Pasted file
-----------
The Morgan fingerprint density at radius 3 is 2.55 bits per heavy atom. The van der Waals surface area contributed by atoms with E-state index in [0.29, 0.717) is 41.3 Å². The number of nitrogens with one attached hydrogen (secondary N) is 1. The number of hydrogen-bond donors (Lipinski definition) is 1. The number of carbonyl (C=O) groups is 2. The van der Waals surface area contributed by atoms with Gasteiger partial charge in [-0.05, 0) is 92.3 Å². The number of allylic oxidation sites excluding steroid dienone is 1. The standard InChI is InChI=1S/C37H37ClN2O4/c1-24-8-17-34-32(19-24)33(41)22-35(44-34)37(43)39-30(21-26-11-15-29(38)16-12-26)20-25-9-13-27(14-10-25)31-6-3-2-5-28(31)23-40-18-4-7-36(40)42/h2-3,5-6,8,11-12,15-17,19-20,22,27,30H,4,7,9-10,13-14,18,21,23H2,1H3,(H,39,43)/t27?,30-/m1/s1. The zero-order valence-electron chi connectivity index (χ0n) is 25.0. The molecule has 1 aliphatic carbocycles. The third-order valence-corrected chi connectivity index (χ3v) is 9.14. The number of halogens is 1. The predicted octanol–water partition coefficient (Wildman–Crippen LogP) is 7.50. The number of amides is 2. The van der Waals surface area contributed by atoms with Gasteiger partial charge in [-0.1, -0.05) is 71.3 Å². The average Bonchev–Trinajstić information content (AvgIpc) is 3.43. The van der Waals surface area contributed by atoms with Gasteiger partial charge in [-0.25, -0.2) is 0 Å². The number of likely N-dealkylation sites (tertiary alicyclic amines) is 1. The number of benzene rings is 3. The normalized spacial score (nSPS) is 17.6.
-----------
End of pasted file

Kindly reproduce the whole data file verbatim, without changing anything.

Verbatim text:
The Morgan fingerprint density at radius 3 is 2.55 bits per heavy atom. The van der Waals surface area contributed by atoms with E-state index in [0.29, 0.717) is 41.3 Å². The number of nitrogens with one attached hydrogen (secondary N) is 1. The number of hydrogen-bond donors (Lipinski definition) is 1. The number of carbonyl (C=O) groups is 2. The van der Waals surface area contributed by atoms with Gasteiger partial charge in [-0.05, 0) is 92.3 Å². The number of allylic oxidation sites excluding steroid dienone is 1. The standard InChI is InChI=1S/C37H37ClN2O4/c1-24-8-17-34-32(19-24)33(41)22-35(44-34)37(43)39-30(21-26-11-15-29(38)16-12-26)20-25-9-13-27(14-10-25)31-6-3-2-5-28(31)23-40-18-4-7-36(40)42/h2-3,5-6,8,11-12,15-17,19-20,22,27,30H,4,7,9-10,13-14,18,21,23H2,1H3,(H,39,43)/t27?,30-/m1/s1. The zero-order valence-electron chi connectivity index (χ0n) is 25.0. The molecule has 1 aliphatic carbocycles. The third-order valence-corrected chi connectivity index (χ3v) is 9.14. The number of halogens is 1. The predicted octanol–water partition coefficient (Wildman–Crippen LogP) is 7.50. The number of amides is 2. The van der Waals surface area contributed by atoms with Gasteiger partial charge in [-0.1, -0.05) is 71.3 Å². The average Bonchev–Trinajstić information content (AvgIpc) is 3.43. The van der Waals surface area contributed by atoms with Gasteiger partial charge in [-0.25, -0.2) is 0 Å². The number of likely N-dealkylation sites (tertiary alicyclic amines) is 1. The number of benzene rings is 3. The normalized spacial score (nSPS) is 17.6.